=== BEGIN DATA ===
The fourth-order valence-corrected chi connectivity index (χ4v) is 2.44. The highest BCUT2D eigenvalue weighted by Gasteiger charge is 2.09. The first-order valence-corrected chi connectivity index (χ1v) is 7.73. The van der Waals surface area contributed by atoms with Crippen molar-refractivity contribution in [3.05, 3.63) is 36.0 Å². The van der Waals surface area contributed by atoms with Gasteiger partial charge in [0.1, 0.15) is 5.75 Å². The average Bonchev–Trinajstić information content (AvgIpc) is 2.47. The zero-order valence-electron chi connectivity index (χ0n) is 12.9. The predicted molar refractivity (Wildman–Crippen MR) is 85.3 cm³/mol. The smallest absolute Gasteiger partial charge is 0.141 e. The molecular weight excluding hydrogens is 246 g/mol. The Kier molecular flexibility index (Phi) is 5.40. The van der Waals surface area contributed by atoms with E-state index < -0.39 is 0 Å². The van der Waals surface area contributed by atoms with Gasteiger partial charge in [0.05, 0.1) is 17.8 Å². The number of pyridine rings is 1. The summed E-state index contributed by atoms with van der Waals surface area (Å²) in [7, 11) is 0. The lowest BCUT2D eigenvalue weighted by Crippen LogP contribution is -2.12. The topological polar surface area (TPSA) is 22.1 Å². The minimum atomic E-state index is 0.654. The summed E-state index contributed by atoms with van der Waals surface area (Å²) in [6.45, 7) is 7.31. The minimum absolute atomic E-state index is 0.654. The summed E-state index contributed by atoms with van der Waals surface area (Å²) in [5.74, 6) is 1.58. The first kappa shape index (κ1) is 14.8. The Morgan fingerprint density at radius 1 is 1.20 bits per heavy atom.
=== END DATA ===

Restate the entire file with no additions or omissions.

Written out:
The fourth-order valence-corrected chi connectivity index (χ4v) is 2.44. The highest BCUT2D eigenvalue weighted by Gasteiger charge is 2.09. The first-order valence-corrected chi connectivity index (χ1v) is 7.73. The van der Waals surface area contributed by atoms with Crippen molar-refractivity contribution in [3.05, 3.63) is 36.0 Å². The van der Waals surface area contributed by atoms with Gasteiger partial charge in [0.1, 0.15) is 5.75 Å². The average Bonchev–Trinajstić information content (AvgIpc) is 2.47. The zero-order valence-electron chi connectivity index (χ0n) is 12.9. The predicted molar refractivity (Wildman–Crippen MR) is 85.3 cm³/mol. The smallest absolute Gasteiger partial charge is 0.141 e. The molecular weight excluding hydrogens is 246 g/mol. The Kier molecular flexibility index (Phi) is 5.40. The van der Waals surface area contributed by atoms with E-state index < -0.39 is 0 Å². The van der Waals surface area contributed by atoms with Gasteiger partial charge in [0.05, 0.1) is 17.8 Å². The number of pyridine rings is 1. The summed E-state index contributed by atoms with van der Waals surface area (Å²) in [7, 11) is 0. The lowest BCUT2D eigenvalue weighted by Crippen LogP contribution is -2.12. The topological polar surface area (TPSA) is 22.1 Å². The minimum atomic E-state index is 0.654. The summed E-state index contributed by atoms with van der Waals surface area (Å²) in [6.45, 7) is 7.31. The minimum absolute atomic E-state index is 0.654. The summed E-state index contributed by atoms with van der Waals surface area (Å²) in [5.74, 6) is 1.58. The first kappa shape index (κ1) is 14.8. The Morgan fingerprint density at radius 1 is 1.20 bits per heavy atom.